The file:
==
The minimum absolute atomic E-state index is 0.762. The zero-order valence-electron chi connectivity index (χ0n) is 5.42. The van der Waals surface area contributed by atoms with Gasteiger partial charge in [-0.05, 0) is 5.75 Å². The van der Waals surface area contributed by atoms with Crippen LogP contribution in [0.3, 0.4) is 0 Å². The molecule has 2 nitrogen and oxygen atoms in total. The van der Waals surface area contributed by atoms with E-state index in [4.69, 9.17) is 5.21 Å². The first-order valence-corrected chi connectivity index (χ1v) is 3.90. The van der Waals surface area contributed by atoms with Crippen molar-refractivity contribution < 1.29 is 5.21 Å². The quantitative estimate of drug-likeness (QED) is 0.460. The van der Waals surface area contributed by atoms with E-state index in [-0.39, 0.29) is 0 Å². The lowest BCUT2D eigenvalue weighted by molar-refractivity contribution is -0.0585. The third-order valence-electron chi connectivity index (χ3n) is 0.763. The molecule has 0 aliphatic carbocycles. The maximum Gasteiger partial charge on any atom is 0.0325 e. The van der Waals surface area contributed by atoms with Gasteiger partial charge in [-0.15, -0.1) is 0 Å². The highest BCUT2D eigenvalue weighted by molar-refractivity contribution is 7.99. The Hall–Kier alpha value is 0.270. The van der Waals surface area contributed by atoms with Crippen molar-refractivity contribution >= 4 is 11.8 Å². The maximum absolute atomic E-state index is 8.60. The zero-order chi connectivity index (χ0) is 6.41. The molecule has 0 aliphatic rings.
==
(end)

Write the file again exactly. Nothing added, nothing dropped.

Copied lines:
The minimum absolute atomic E-state index is 0.762. The zero-order valence-electron chi connectivity index (χ0n) is 5.42. The van der Waals surface area contributed by atoms with Gasteiger partial charge in [-0.05, 0) is 5.75 Å². The van der Waals surface area contributed by atoms with Crippen LogP contribution in [0.3, 0.4) is 0 Å². The molecule has 2 nitrogen and oxygen atoms in total. The van der Waals surface area contributed by atoms with E-state index in [4.69, 9.17) is 5.21 Å². The first-order valence-corrected chi connectivity index (χ1v) is 3.90. The van der Waals surface area contributed by atoms with Crippen molar-refractivity contribution < 1.29 is 5.21 Å². The quantitative estimate of drug-likeness (QED) is 0.460. The van der Waals surface area contributed by atoms with E-state index in [-0.39, 0.29) is 0 Å². The lowest BCUT2D eigenvalue weighted by molar-refractivity contribution is -0.0585. The third-order valence-electron chi connectivity index (χ3n) is 0.763. The molecule has 0 aliphatic carbocycles. The maximum Gasteiger partial charge on any atom is 0.0325 e. The van der Waals surface area contributed by atoms with Gasteiger partial charge in [-0.15, -0.1) is 0 Å². The highest BCUT2D eigenvalue weighted by molar-refractivity contribution is 7.99. The Hall–Kier alpha value is 0.270. The van der Waals surface area contributed by atoms with Crippen molar-refractivity contribution >= 4 is 11.8 Å². The maximum absolute atomic E-state index is 8.60. The zero-order chi connectivity index (χ0) is 6.41. The molecule has 0 aliphatic rings.